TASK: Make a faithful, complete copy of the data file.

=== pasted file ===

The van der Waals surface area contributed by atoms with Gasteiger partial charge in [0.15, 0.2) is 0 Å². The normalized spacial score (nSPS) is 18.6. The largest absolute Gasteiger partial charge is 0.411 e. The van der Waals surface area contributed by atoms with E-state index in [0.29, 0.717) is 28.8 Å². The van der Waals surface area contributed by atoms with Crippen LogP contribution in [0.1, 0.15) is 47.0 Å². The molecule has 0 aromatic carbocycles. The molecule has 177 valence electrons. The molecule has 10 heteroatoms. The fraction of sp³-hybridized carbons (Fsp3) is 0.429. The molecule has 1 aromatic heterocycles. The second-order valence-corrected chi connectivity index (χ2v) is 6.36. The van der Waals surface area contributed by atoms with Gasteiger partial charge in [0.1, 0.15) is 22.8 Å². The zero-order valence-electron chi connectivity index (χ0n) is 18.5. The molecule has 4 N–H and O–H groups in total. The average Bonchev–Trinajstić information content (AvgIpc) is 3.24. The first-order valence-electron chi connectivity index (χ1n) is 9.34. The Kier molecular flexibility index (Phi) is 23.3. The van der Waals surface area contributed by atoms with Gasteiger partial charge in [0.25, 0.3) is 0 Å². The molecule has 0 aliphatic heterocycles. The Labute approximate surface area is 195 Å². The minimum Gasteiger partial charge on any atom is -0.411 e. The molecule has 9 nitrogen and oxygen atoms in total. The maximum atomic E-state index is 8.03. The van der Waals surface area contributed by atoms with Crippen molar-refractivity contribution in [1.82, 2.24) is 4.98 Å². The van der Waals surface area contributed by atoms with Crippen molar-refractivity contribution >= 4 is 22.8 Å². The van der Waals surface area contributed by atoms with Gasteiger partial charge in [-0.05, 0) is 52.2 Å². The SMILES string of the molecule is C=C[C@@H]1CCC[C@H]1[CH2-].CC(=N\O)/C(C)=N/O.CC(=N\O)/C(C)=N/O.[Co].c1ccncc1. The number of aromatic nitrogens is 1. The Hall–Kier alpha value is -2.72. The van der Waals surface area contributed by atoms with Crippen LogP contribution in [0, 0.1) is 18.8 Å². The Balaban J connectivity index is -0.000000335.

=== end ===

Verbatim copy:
The van der Waals surface area contributed by atoms with Gasteiger partial charge in [0.15, 0.2) is 0 Å². The normalized spacial score (nSPS) is 18.6. The largest absolute Gasteiger partial charge is 0.411 e. The van der Waals surface area contributed by atoms with E-state index in [0.29, 0.717) is 28.8 Å². The van der Waals surface area contributed by atoms with Crippen LogP contribution in [0.1, 0.15) is 47.0 Å². The molecule has 0 aromatic carbocycles. The molecule has 177 valence electrons. The molecule has 10 heteroatoms. The fraction of sp³-hybridized carbons (Fsp3) is 0.429. The molecule has 1 aromatic heterocycles. The second-order valence-corrected chi connectivity index (χ2v) is 6.36. The van der Waals surface area contributed by atoms with Gasteiger partial charge in [0.1, 0.15) is 22.8 Å². The zero-order valence-electron chi connectivity index (χ0n) is 18.5. The molecule has 4 N–H and O–H groups in total. The average Bonchev–Trinajstić information content (AvgIpc) is 3.24. The first-order valence-electron chi connectivity index (χ1n) is 9.34. The Kier molecular flexibility index (Phi) is 23.3. The van der Waals surface area contributed by atoms with Gasteiger partial charge in [0.25, 0.3) is 0 Å². The molecule has 0 aliphatic heterocycles. The Labute approximate surface area is 195 Å². The minimum Gasteiger partial charge on any atom is -0.411 e. The molecule has 9 nitrogen and oxygen atoms in total. The maximum atomic E-state index is 8.03. The van der Waals surface area contributed by atoms with Crippen molar-refractivity contribution in [1.82, 2.24) is 4.98 Å². The van der Waals surface area contributed by atoms with Crippen molar-refractivity contribution >= 4 is 22.8 Å². The van der Waals surface area contributed by atoms with Gasteiger partial charge in [-0.05, 0) is 52.2 Å². The SMILES string of the molecule is C=C[C@@H]1CCC[C@H]1[CH2-].CC(=N\O)/C(C)=N/O.CC(=N\O)/C(C)=N/O.[Co].c1ccncc1. The number of aromatic nitrogens is 1. The Hall–Kier alpha value is -2.72. The van der Waals surface area contributed by atoms with Crippen LogP contribution in [0, 0.1) is 18.8 Å². The Balaban J connectivity index is -0.000000335.